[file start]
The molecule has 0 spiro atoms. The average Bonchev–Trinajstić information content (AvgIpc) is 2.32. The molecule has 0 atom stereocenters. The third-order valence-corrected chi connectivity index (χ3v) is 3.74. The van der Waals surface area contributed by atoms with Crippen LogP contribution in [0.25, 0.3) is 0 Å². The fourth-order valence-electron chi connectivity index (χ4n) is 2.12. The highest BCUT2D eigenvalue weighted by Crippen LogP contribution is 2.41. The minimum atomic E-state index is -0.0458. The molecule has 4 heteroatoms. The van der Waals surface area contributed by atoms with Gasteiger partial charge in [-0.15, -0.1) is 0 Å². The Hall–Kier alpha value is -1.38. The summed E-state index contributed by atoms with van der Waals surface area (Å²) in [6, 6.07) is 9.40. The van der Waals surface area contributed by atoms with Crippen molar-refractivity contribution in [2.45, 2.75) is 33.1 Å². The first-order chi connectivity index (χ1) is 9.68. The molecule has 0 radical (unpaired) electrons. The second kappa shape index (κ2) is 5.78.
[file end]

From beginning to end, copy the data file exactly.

The molecule has 0 spiro atoms. The average Bonchev–Trinajstić information content (AvgIpc) is 2.32. The molecule has 0 atom stereocenters. The third-order valence-corrected chi connectivity index (χ3v) is 3.74. The van der Waals surface area contributed by atoms with Crippen LogP contribution in [0.25, 0.3) is 0 Å². The fourth-order valence-electron chi connectivity index (χ4n) is 2.12. The highest BCUT2D eigenvalue weighted by Crippen LogP contribution is 2.41. The minimum atomic E-state index is -0.0458. The molecule has 4 heteroatoms. The van der Waals surface area contributed by atoms with Gasteiger partial charge in [-0.15, -0.1) is 0 Å². The Hall–Kier alpha value is -1.38. The summed E-state index contributed by atoms with van der Waals surface area (Å²) in [6, 6.07) is 9.40. The van der Waals surface area contributed by atoms with Crippen molar-refractivity contribution in [2.45, 2.75) is 33.1 Å². The first-order chi connectivity index (χ1) is 9.68. The molecule has 0 radical (unpaired) electrons. The second kappa shape index (κ2) is 5.78.